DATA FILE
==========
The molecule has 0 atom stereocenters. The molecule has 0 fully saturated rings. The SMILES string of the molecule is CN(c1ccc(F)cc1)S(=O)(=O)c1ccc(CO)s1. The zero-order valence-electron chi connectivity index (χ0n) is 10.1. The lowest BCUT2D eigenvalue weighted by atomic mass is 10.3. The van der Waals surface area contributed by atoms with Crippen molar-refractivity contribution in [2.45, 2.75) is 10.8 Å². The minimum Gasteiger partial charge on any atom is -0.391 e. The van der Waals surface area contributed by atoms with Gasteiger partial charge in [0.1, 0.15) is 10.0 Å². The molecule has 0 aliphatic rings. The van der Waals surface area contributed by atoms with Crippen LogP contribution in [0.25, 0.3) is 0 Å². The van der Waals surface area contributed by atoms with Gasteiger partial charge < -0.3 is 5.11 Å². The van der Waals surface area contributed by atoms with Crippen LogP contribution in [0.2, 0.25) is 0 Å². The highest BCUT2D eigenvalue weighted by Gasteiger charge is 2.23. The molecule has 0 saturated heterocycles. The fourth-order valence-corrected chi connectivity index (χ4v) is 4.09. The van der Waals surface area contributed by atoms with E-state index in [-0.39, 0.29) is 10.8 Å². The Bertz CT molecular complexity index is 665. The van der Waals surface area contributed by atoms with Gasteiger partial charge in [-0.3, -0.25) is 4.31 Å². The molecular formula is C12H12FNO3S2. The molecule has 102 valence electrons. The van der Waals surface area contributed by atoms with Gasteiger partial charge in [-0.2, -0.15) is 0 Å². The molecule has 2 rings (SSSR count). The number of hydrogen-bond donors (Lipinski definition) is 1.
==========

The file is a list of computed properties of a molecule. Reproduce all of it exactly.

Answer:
The molecule has 0 atom stereocenters. The molecule has 0 fully saturated rings. The SMILES string of the molecule is CN(c1ccc(F)cc1)S(=O)(=O)c1ccc(CO)s1. The zero-order valence-electron chi connectivity index (χ0n) is 10.1. The lowest BCUT2D eigenvalue weighted by atomic mass is 10.3. The van der Waals surface area contributed by atoms with Crippen molar-refractivity contribution in [2.45, 2.75) is 10.8 Å². The minimum Gasteiger partial charge on any atom is -0.391 e. The van der Waals surface area contributed by atoms with Gasteiger partial charge in [0.1, 0.15) is 10.0 Å². The molecule has 0 aliphatic rings. The van der Waals surface area contributed by atoms with Crippen LogP contribution in [0.25, 0.3) is 0 Å². The van der Waals surface area contributed by atoms with Gasteiger partial charge < -0.3 is 5.11 Å². The van der Waals surface area contributed by atoms with Crippen LogP contribution in [0.2, 0.25) is 0 Å². The highest BCUT2D eigenvalue weighted by Gasteiger charge is 2.23. The molecule has 0 saturated heterocycles. The fourth-order valence-corrected chi connectivity index (χ4v) is 4.09. The van der Waals surface area contributed by atoms with E-state index in [-0.39, 0.29) is 10.8 Å². The Bertz CT molecular complexity index is 665. The van der Waals surface area contributed by atoms with Gasteiger partial charge in [-0.3, -0.25) is 4.31 Å². The molecular formula is C12H12FNO3S2. The molecule has 102 valence electrons. The van der Waals surface area contributed by atoms with Gasteiger partial charge in [-0.2, -0.15) is 0 Å². The molecule has 2 rings (SSSR count). The number of hydrogen-bond donors (Lipinski definition) is 1.